Following a very cold shower, Judge Paul Pritchard was given the nickname Nanoboy.
"Duty calls, Nanoboy!"
Not many superheroes can lay claim to having saved the day by transplanting the obedience gene from a dog into a supervillain, but Nanoboy can. And it's exactly that kind of unorthodox thinking that might just see the little fella earn a place in a few discerning DVD collections.
When duty calls, as it so often does, 10-year old Oscar must de-atomise and become Nanoboy, the world's smallest superhero. Together with Isaac Neuron and Corona Jane (a reformed flu virus no less), Nanoboy must lead his Nanosquad to defeat the evil forces of Czar Zar and Careena Payne, and keep the Microcosmos safe. Simple, yet colorful and appealing characters ensure that youngsters not yet ready for Ben 10 or Wolverine and the X-Men can get their superhero fix, while parents can rest easy knowing that nothing offensive will corrupt their fragile little minds.
Our titular hero, Nanoboy, is an appealing lead. Smart, brave and yet still prone to the same mishaps that befall most 10-year olds, Nanoboy offers a parent friendly superhero that kids should love. His Nanosquad are just as engaging, with science whiz Isaac Neuron fulfilling the comedic sidekick role, while Corona Jane presents a strong female lead—a nice touch in what is so often a male dominated genre. Support characters are also well written, with The Germinator a particularly fun addition being a vigilante style superhero.
Each 20-minute episode is split into two separate stories, meaning each adventure zips by at a great pace, and never risks losing the viewers interest. Night of the Living Dead homage, "Rise of the Living Dead Cells," which utilizes a suitably creepy soundtrack, stands as the pick of the 10 episodes included on the disc. The story sees an outbreak of zombie-like cells on the face of Vicky, the scourge of Nanoboy's alter-ego, Oscar. Creating a kid-friendly horror vibe that sits perfectly with the shows innocent sense of humor means there isn't anything not to like here, and any watching adults are just as likely to be entertained.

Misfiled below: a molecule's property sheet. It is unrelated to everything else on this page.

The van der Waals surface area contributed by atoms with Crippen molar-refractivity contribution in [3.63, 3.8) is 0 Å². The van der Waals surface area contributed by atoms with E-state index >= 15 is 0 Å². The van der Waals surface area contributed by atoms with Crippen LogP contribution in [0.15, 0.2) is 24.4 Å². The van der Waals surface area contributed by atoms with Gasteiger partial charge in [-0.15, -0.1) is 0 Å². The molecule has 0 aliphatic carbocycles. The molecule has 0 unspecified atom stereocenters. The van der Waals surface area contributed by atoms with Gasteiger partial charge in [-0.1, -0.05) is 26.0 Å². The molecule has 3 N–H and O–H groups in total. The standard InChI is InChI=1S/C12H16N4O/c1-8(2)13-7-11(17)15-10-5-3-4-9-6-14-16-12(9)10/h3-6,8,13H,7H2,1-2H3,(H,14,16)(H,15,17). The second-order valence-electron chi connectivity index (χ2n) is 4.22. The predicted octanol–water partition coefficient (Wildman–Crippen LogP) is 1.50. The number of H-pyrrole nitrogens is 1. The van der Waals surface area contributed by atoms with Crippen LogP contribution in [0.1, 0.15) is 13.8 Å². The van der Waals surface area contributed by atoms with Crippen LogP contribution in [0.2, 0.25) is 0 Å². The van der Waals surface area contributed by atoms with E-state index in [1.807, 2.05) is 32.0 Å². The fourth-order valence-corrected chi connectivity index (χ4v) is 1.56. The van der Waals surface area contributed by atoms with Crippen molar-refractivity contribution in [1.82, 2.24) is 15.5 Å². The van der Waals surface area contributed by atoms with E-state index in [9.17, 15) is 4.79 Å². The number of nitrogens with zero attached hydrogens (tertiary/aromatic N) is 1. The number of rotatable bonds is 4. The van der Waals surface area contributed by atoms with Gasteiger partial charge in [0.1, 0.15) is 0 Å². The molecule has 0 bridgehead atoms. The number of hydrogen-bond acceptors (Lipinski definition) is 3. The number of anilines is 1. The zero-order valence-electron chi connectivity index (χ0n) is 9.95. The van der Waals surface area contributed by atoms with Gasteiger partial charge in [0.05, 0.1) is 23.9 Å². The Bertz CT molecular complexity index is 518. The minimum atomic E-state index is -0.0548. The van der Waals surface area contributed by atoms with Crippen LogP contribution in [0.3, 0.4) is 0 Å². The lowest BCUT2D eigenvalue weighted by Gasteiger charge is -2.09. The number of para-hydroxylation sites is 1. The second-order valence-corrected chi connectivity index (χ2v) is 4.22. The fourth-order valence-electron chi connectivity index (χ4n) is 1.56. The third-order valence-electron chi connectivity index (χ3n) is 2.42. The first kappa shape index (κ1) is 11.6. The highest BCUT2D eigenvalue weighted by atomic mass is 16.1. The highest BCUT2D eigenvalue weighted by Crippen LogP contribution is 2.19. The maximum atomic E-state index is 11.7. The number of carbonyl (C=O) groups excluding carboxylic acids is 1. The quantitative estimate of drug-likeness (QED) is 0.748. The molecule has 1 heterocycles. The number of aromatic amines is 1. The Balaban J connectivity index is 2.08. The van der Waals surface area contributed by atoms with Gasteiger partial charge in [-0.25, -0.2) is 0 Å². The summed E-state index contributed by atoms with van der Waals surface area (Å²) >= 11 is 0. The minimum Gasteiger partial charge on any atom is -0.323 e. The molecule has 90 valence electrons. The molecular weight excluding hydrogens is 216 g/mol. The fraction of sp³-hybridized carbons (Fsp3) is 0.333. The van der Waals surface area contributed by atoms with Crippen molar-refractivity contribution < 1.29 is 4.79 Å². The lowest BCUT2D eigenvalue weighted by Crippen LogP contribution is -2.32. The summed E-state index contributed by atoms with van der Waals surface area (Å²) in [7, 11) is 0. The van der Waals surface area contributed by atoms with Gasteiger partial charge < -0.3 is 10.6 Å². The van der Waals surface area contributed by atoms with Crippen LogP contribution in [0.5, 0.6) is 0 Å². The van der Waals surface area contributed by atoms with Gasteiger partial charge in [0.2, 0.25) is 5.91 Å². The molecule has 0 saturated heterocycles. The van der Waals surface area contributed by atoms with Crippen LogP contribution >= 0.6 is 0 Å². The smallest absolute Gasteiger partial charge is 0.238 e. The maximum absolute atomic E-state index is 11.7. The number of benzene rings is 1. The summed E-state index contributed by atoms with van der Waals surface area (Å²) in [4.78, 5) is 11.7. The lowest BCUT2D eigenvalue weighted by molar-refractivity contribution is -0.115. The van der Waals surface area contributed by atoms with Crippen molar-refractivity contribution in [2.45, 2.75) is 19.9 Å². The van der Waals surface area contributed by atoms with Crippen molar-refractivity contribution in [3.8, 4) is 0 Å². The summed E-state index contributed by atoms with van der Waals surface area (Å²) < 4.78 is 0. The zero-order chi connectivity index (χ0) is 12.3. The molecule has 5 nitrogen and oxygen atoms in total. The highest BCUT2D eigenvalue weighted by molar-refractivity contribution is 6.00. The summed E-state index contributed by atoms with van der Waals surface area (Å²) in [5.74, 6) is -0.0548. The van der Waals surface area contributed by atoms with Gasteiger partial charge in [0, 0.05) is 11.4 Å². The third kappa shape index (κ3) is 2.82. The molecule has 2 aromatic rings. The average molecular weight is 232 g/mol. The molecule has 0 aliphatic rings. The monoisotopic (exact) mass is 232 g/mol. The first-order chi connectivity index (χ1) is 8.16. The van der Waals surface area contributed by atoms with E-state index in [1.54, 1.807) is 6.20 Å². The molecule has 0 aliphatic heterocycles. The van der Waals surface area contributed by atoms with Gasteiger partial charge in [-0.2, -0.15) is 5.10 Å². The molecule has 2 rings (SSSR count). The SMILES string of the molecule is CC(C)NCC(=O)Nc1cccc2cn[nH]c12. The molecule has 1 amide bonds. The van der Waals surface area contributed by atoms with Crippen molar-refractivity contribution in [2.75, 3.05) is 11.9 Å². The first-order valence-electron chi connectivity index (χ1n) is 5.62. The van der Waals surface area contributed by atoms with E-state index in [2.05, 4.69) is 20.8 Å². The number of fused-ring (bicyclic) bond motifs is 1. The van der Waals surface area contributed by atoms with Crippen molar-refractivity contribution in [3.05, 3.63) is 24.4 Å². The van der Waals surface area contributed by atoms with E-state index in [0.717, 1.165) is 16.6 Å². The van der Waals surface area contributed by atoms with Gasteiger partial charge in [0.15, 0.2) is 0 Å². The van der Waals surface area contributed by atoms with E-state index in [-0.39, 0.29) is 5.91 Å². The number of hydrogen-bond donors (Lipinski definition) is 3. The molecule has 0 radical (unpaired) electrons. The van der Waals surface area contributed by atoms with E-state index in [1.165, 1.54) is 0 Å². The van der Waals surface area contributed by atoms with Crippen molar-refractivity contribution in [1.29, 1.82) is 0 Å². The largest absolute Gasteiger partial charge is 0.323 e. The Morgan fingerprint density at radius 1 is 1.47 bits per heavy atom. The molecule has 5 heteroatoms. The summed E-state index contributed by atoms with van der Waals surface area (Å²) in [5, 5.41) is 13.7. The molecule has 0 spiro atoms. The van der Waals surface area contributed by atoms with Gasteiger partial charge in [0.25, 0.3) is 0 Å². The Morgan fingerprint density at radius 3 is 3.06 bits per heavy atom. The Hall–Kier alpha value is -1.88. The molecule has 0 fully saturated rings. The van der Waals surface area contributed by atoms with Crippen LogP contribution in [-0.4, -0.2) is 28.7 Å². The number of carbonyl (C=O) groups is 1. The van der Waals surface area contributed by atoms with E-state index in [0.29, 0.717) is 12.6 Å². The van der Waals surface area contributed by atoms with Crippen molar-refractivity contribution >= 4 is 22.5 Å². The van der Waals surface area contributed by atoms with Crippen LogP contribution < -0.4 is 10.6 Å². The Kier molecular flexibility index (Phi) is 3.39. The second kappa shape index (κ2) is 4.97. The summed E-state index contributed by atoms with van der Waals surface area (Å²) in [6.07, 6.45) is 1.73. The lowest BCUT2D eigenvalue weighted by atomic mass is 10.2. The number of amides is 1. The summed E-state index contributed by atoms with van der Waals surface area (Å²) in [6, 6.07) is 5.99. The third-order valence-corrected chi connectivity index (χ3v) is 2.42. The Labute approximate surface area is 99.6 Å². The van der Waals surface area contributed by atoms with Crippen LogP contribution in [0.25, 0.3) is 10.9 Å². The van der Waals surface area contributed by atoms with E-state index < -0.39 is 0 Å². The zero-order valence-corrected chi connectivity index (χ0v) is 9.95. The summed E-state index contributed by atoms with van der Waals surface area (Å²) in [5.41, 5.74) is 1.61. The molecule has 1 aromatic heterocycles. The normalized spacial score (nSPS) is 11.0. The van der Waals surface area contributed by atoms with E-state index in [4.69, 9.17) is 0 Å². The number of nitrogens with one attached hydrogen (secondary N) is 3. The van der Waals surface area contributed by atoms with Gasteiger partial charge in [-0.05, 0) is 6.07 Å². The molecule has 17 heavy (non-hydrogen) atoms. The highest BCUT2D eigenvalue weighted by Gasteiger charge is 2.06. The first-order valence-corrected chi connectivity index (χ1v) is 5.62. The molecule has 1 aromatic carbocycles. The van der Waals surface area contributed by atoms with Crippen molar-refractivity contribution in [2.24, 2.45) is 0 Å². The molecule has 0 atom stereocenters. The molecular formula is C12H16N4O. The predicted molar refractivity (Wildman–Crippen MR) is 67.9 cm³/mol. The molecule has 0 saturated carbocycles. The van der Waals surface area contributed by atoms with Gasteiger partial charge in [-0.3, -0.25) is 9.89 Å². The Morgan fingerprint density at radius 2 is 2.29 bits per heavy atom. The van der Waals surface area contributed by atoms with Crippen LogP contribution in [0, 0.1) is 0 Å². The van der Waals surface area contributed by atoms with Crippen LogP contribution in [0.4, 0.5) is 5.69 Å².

While I've no hesitation in recommending Nanoboy to parents of children under 8-years old, I doubt the show will hold a great deal of appeal to those children, particularly young boys, already enthralled by the likes of Spider-Man or Batman, as the show's more innocent tone and lack of real depth doesn't hold up to the more sophisticated offerings of Marvel or DC. Still, Nanoboy isn't really aiming for the same market demographic, and does just fine on its own terms. Most episodes have a simple moral to them, often about the importance friendship, and lack the complexities that could confuse youngsters. Fittingly the show contains relatively little violence.
The voice cast does a good job. There's nothing too memorable going on, but there's also a welcome lack of overacting, something that spoils oh so many 'toons. Visually the show is surprisingly pleasing on the eye. Character designs are sharp enough, though far from original in their use of spandex; but they are also bright and colorful, and blend the look of popular US cartoons, like Spongebob Squarepants, with a more traditional anime approach.
The 1.33:1 transfer features particularly vibrant colors, while the image remains sharp at all times. The 2.0 soundtrack offers a clean mix, which while never really exploding into life, lacks any real flaws. The only extra included is a bonus episode from World of Quest, another Mill Creek Entertainment release out now on DVD.
With a low retail price, and over four hours of animated fun, Nanoboy: Adventures of the World's Smallest Superhero! offers excellent value. It's also nice to see a superhero series aimed at younger children that doesn't feel the need to dumb down. Definitely recommended.
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